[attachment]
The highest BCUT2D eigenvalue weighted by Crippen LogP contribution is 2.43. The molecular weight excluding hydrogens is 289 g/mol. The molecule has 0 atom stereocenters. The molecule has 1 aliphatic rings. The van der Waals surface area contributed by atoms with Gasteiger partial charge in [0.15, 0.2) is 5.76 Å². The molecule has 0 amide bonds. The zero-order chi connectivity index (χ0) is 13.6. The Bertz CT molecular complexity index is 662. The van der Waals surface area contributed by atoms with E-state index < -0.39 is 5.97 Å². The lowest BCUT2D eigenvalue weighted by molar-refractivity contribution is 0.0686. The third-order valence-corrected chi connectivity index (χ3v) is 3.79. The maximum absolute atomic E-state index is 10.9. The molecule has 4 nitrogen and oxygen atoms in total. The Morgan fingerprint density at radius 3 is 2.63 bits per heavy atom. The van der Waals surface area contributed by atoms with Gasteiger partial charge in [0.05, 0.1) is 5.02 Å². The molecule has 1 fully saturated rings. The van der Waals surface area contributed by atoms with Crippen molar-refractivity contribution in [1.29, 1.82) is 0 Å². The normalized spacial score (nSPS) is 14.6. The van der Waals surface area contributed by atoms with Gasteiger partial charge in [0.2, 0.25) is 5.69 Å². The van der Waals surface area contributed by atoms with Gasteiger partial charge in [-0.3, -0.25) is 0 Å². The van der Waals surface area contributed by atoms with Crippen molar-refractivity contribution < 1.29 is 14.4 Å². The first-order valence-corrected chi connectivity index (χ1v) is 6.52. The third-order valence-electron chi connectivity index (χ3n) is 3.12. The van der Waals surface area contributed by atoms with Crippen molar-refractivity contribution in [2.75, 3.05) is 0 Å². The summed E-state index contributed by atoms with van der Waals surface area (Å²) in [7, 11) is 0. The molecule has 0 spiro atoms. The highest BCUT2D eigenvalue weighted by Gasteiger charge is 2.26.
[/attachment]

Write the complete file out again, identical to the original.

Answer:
The highest BCUT2D eigenvalue weighted by Crippen LogP contribution is 2.43. The molecular weight excluding hydrogens is 289 g/mol. The molecule has 0 atom stereocenters. The molecule has 1 aliphatic rings. The van der Waals surface area contributed by atoms with Gasteiger partial charge in [0.15, 0.2) is 5.76 Å². The molecule has 0 amide bonds. The zero-order chi connectivity index (χ0) is 13.6. The Bertz CT molecular complexity index is 662. The van der Waals surface area contributed by atoms with E-state index < -0.39 is 5.97 Å². The lowest BCUT2D eigenvalue weighted by molar-refractivity contribution is 0.0686. The third-order valence-corrected chi connectivity index (χ3v) is 3.79. The maximum absolute atomic E-state index is 10.9. The molecule has 4 nitrogen and oxygen atoms in total. The Morgan fingerprint density at radius 3 is 2.63 bits per heavy atom. The van der Waals surface area contributed by atoms with Gasteiger partial charge in [0.05, 0.1) is 5.02 Å². The molecule has 1 fully saturated rings. The van der Waals surface area contributed by atoms with Crippen molar-refractivity contribution in [1.29, 1.82) is 0 Å². The normalized spacial score (nSPS) is 14.6. The van der Waals surface area contributed by atoms with Gasteiger partial charge in [0.2, 0.25) is 5.69 Å². The van der Waals surface area contributed by atoms with Gasteiger partial charge in [-0.3, -0.25) is 0 Å². The van der Waals surface area contributed by atoms with Crippen molar-refractivity contribution < 1.29 is 14.4 Å². The first-order valence-corrected chi connectivity index (χ1v) is 6.52. The third-order valence-electron chi connectivity index (χ3n) is 3.12. The van der Waals surface area contributed by atoms with Crippen molar-refractivity contribution in [2.75, 3.05) is 0 Å². The summed E-state index contributed by atoms with van der Waals surface area (Å²) in [7, 11) is 0. The molecule has 0 spiro atoms. The highest BCUT2D eigenvalue weighted by Gasteiger charge is 2.26.